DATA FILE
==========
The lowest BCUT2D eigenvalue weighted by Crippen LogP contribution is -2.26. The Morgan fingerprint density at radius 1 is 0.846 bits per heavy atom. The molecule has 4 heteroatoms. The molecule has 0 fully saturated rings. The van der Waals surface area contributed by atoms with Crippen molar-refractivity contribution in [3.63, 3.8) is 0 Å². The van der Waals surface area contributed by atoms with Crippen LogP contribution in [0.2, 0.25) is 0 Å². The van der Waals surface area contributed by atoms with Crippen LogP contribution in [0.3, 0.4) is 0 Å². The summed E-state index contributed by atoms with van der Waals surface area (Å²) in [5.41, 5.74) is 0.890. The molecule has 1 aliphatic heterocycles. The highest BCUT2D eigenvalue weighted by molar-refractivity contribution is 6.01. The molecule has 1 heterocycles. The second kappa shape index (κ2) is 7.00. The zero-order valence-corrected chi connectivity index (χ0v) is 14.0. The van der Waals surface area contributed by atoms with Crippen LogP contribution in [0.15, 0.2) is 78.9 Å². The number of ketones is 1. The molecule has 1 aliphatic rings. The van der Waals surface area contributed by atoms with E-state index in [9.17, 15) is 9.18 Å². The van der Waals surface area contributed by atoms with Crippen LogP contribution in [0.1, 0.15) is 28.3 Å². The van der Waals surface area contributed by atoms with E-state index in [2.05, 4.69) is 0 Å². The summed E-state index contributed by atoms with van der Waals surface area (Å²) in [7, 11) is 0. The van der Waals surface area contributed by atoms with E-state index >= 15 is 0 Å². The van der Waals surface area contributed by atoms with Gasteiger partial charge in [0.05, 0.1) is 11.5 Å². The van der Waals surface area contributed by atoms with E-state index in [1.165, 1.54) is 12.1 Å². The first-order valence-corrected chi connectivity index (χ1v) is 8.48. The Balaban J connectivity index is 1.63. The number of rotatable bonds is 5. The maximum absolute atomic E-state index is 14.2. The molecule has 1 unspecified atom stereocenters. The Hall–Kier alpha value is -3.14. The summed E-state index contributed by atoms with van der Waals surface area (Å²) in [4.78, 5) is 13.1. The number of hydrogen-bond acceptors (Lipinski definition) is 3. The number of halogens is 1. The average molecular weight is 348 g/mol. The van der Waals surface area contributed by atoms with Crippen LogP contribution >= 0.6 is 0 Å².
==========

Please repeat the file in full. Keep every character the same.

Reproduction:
The lowest BCUT2D eigenvalue weighted by Crippen LogP contribution is -2.26. The Morgan fingerprint density at radius 1 is 0.846 bits per heavy atom. The molecule has 4 heteroatoms. The molecule has 0 fully saturated rings. The van der Waals surface area contributed by atoms with Crippen molar-refractivity contribution in [3.63, 3.8) is 0 Å². The van der Waals surface area contributed by atoms with Crippen LogP contribution in [0.2, 0.25) is 0 Å². The van der Waals surface area contributed by atoms with Crippen LogP contribution in [0.3, 0.4) is 0 Å². The summed E-state index contributed by atoms with van der Waals surface area (Å²) in [5.41, 5.74) is 0.890. The molecule has 1 aliphatic heterocycles. The highest BCUT2D eigenvalue weighted by molar-refractivity contribution is 6.01. The molecule has 1 heterocycles. The second kappa shape index (κ2) is 7.00. The zero-order valence-corrected chi connectivity index (χ0v) is 14.0. The van der Waals surface area contributed by atoms with Crippen LogP contribution in [0.15, 0.2) is 78.9 Å². The number of ketones is 1. The molecule has 1 aliphatic rings. The van der Waals surface area contributed by atoms with E-state index in [9.17, 15) is 9.18 Å². The van der Waals surface area contributed by atoms with Crippen LogP contribution in [0.1, 0.15) is 28.3 Å². The van der Waals surface area contributed by atoms with E-state index in [2.05, 4.69) is 0 Å². The summed E-state index contributed by atoms with van der Waals surface area (Å²) in [7, 11) is 0. The van der Waals surface area contributed by atoms with E-state index >= 15 is 0 Å². The van der Waals surface area contributed by atoms with Gasteiger partial charge in [0.05, 0.1) is 11.5 Å². The van der Waals surface area contributed by atoms with E-state index in [1.165, 1.54) is 12.1 Å². The first-order valence-corrected chi connectivity index (χ1v) is 8.48. The Balaban J connectivity index is 1.63. The number of rotatable bonds is 5. The maximum absolute atomic E-state index is 14.2. The molecule has 1 unspecified atom stereocenters. The Hall–Kier alpha value is -3.14. The summed E-state index contributed by atoms with van der Waals surface area (Å²) in [4.78, 5) is 13.1. The number of hydrogen-bond acceptors (Lipinski definition) is 3. The number of halogens is 1. The average molecular weight is 348 g/mol. The van der Waals surface area contributed by atoms with Crippen LogP contribution >= 0.6 is 0 Å².